Despite pay-TV subscription losses, ESPN in line for significant ad revenue increases in 2016

Despite a steady stream of bad news about its subscriber metrics in 2015, ESPN appears poised to grow its advertising revenue in 2016.

According to a survey of advertising executives conducted by Beta Research, Disney-owned ESPN was the most likely to see increased ad spending for the coming year.

The research company interviewed 229 executives, measuring responses on 43 basic cable networks and four major broadcast networks. Sixty-three percent of agency executives interviewed said they expect to spend more money on ESPN in 2016 than they did last year. Next in line was ESPN2 (45 percent).

Others in the top 10 included Discovery Channel (42 percent), Food Network, HGTV and TNT (each at 41 percent), TBS (40 percent), NBC Sports Network and USA Network (each at 37 percent) and AMC (36 percent).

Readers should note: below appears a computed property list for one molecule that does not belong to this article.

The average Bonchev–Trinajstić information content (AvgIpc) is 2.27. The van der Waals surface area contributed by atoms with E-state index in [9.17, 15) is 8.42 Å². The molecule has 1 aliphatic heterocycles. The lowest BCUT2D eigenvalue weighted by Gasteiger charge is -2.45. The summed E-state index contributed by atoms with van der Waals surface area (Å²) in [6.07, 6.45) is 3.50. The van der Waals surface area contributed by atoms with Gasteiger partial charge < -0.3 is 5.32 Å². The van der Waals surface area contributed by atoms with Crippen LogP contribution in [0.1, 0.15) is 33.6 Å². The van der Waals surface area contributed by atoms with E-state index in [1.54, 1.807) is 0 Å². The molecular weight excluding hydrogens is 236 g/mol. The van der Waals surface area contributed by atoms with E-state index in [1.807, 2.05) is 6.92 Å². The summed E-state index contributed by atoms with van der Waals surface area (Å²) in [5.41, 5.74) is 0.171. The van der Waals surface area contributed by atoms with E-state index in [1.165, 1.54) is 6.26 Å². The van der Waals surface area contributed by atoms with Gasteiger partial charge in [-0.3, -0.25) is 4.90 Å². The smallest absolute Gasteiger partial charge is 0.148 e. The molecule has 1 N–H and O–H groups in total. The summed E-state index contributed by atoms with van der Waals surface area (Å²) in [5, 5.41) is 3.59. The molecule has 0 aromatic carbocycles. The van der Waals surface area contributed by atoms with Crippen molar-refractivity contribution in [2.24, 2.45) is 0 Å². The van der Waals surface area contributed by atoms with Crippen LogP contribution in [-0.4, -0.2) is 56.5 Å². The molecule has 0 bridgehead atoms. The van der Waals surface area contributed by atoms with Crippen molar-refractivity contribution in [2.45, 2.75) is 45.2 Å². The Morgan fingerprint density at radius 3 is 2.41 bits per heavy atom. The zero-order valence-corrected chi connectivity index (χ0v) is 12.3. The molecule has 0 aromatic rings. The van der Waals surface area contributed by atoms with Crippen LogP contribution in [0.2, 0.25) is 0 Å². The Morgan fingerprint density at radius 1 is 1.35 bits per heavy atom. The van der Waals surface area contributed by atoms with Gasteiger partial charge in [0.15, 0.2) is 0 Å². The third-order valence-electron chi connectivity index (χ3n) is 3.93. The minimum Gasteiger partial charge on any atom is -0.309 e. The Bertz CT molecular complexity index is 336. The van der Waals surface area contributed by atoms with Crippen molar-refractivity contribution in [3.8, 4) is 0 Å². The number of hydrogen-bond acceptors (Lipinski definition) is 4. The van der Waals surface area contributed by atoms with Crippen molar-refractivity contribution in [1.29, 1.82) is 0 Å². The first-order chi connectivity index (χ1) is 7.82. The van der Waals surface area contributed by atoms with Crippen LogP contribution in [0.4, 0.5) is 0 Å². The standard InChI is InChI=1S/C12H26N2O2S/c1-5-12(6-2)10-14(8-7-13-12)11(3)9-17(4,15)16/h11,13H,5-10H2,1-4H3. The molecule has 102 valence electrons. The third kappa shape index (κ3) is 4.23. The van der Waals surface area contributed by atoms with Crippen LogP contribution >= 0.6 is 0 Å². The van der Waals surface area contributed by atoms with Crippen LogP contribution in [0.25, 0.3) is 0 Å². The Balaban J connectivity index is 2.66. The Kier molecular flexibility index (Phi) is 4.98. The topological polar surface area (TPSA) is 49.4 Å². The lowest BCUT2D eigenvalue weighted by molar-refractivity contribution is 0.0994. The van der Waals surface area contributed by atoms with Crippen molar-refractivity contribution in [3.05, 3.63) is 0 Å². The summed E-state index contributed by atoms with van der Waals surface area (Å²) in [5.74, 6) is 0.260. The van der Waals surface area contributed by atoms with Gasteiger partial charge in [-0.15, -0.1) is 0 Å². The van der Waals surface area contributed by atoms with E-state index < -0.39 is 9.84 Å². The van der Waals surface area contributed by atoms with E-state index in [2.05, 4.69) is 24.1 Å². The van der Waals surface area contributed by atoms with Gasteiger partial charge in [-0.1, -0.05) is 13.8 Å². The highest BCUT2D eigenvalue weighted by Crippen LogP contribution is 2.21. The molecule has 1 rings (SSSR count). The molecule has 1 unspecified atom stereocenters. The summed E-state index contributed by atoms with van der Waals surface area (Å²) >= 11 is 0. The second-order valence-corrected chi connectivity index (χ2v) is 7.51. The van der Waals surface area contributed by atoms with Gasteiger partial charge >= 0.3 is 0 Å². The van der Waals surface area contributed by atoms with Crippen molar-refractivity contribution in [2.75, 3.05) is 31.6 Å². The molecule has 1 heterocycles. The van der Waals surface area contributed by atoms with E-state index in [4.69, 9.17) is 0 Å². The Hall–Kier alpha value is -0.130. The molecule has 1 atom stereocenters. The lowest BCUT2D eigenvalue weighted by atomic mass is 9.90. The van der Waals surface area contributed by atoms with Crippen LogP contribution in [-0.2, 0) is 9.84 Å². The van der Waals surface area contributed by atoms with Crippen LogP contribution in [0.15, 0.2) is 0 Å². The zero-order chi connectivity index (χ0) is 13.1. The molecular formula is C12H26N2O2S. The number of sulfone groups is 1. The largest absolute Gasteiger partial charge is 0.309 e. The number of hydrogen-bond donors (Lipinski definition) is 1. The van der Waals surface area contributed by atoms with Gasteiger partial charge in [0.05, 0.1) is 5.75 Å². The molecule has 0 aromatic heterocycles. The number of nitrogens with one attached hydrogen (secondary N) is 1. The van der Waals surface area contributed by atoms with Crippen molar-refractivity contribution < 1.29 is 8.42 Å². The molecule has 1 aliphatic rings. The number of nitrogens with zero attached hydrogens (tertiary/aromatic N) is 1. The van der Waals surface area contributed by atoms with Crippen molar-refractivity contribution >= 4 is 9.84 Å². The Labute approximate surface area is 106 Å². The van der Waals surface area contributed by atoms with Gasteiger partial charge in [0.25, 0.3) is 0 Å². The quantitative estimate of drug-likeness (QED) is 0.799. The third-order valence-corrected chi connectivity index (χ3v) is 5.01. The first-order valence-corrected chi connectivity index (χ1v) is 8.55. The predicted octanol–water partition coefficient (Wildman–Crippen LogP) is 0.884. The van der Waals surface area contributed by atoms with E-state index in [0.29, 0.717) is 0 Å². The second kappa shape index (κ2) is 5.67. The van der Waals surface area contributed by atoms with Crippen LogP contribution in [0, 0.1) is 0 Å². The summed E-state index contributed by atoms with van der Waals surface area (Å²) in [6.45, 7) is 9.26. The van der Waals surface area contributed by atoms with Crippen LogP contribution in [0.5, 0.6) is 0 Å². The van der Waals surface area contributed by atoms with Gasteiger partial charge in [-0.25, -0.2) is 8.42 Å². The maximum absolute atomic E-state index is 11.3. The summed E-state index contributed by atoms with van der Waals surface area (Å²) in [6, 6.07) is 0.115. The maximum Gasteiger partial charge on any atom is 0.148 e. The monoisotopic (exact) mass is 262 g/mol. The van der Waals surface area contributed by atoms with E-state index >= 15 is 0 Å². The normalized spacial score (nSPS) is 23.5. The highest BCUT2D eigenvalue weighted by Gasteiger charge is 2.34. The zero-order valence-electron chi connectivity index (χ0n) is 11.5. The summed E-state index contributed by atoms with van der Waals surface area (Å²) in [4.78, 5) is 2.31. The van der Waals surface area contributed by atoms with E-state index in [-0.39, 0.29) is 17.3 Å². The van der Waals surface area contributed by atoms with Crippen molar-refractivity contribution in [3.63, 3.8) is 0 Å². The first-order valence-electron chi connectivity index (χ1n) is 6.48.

NBC led the broadcast networks at 48 percent, followed by ABC (46 percent), CBS (40 percent) and Fox (30 percent).

Between 2013 to 2015, ESPN lost about 7 million total subscribers, with the flagship channels ESPN and ESPN2 each dropping 4 percent from a high of 99 million to 95 million subs today. Dropping most dramatically was ESPN Classic, which is down 16.1 percent to 26 million subscribers.

Analysts have speculated that ESPN's reduced audience reach will ultimately result in not only reduced subscription revenue, but also declining ad spend. However, the Beta Research data conflicts with that narrative.

For more:
- read this MediaPost story
- read this Broadcasting & Cable story

Related articles:
Analyst: ESPN becoming Disney's 'most troubled business'
ESPN will launch stripped-down direct-to-consumer platform in 2016, analyst predicts
ESPN taking a $900M hit from reduced subscriber reach, analyst says

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